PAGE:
my machine's partition table

I just want to install another version of same distro linux into the extended partition, i. e. into the /dev/sda7.

Does it make any problem into current Linux and its data and contents? If no, I can dual boot into two distro's after installation right?

Also , how can I efficiently mount the / and /home for the new installation?

All suggestions are welcome


2 Answers 2


Having multiple Linux installations on the same disk is not a problem. The installer should get everything right, though this depends on your distribution (which you don't specify). With “automated” distributions such as Ubuntu, you may just need to answer one or two questions; with “hands-on” distributions such as Arch, you may need to configure a couple of things manually.

There's no risk of losing any data as long as you're careful not to tell the installer to overwrite your existing installation (double-check all partition numbers). I recommend deleting /dev/sda7 now, that way you can just tell the installer to install in the free space.

Only one of the distributions will manage the bootloader. It can be either the old one of the new one. Older BIOSes require the bootloader to be near the beginning of the drive; I don't know the exact timeline but if your 500GB drive was sold with your computer.

You can share swap space between installations. This should happen automatically if you tell the installer to use /dev/sda6 as swap space.

You can share home partitions between installations. Here I'm less confident that the installer can do the right thing. Make sure it doesn't reformat /dev/sda5 (if it does, it will ask for confirmation before). If you can't get the installer to do what you want, add an entry for /home manually to /etc/fstab on the new installation. Copy the entry from the existing installation, it should look like

/dev/sda5  /home  ext4  defaults  0 2

If the installer doesn't add mount points for your existing system, add them yourself to /etc/fstab. You'll probably want to do that on the existing installation anyway. An entry in /etc/fstab looks like this:

/dev/sda7  /media/linux2  auto  defaults

Replace defaults by ro if you want to mount read-only, or by noauto if you don't want the filesystem to be mounted at boot time but want to be able to mount it with the command mount /media/linux2. If you want both options, it's a comma-separated list: noauto,ro. If your installer doesn't add fstab entries to the new installation, they should be something like

/dev/sda3  /media/linux1  auto defaults
/dev/sda5  /media/linux1/home  auto  defaults

The two entries should be in this order. You'll need to create the directories /media/linux1 and /media/linux2. You only need to create /media/linux1/home if you want to be able to mount /dev/sda5 even when /dev/sda3 is not mounted.

  • I am Using Pardus 2011 linux(KDE flavour) currently.From your answer i understood that, i can safely install another version into /dev/sda7 , though it is an extended parttion.But my another doubt is clarified fully. That is , in my current installation , the "/" is mounted on /dev/sda3 and "/home" is mounted on /dev/sda5. If i install another version, how can i give / and /home on another drive. Also should i need another swap partition for new this installation?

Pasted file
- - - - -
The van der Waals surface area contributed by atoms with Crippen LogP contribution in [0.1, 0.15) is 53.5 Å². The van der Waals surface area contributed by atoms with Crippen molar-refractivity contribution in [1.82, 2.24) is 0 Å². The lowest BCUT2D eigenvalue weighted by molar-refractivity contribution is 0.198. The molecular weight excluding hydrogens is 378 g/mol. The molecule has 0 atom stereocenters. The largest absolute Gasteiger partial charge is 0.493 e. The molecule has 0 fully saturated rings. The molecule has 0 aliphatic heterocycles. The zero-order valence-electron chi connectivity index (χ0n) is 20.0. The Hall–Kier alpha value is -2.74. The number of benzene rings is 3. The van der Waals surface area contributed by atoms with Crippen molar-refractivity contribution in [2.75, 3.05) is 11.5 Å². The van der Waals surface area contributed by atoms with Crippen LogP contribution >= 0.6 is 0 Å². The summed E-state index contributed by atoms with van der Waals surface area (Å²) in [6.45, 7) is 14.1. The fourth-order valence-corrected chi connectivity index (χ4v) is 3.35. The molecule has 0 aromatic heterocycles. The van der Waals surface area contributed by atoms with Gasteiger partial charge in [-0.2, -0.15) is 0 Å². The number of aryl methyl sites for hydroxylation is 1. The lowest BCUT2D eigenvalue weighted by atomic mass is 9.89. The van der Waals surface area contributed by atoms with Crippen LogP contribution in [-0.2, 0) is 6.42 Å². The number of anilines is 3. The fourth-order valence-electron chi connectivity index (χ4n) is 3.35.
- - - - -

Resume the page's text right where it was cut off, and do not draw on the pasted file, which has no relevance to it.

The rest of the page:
– Renjith G
    Commented Feb 19, 2011 at 15:32
  • @Gilles: my question is whether i can install in the EXTENDED drive.
    – Renjith G
    Commented Feb 19, 2011 at 15:47
  • @Robertew: Linux doesn't care about primary vs extended (logical, actually — extended is sda4, 5–7 are called logical partitions) partitions. You need a bootloader in the boot sector, but your existing installation has already taken care of that. You can share swap partitions.. Commented Feb 19, 2011 at 16:00
  • @Gilles: ok thanks. but i can mount my /home for new installtion in /dev/sda7 itself right?
    – Renjith G
    Commented Feb 19, 2011 at 16:11
  • @Gilles: i need two mount points../ and /home in sda7 ..possible?
    – Renjith G
    Commented Feb 19, 2011 at 16:13

Sharing the /home partition may not be a good idea because a lot of applications store user configurations in the home directory and these configurations can be incompatible between versions. What I do is mount the shared partition under /data and store stuff there.

Important Note: Make sure that when you are installing the second distro that you don't tell it to format the /data directory since that would clobber everything you have stored there.

  • Usually when the format of config files changes, they add a version number string to the dot-file or dot-folder where the preferences are. I share lots of home folders and this is rarely a problem.
    – Caleb
    Commented Jun 21, 2011 at 19:32
  • Hmm, perhaps. At any rate, you may have different configurations for an application across distributions, so it may still be a good idea not to share home directories.
    – Zhehao Mao
    Commented Jun 21, 2011 at 19:40
  • Also, my qualms about sharing the home directory come from the answers to this question. unix.stackexchange.com/questions/6344/…
    – Zhehao Mao
    Commented Jun 21, 2011 at 19:42
  • I kind of doubt it, the guy isn't even talking about different distros, just different versions. The drawbacks mentioned in that thread might be useful, but point to it and summarize the pros and cons so he can make an educated choice. Like I said, I share home directories across distros, over nfs, across program versions and desktop environments, and even across different OS's. There are a few gotchas but a lot of advantages.
    – Caleb
    Commented Jun 21, 2011 at 19:50

You must log in to answer this question.

Not the answer you're looking for? Browse other questions tagged .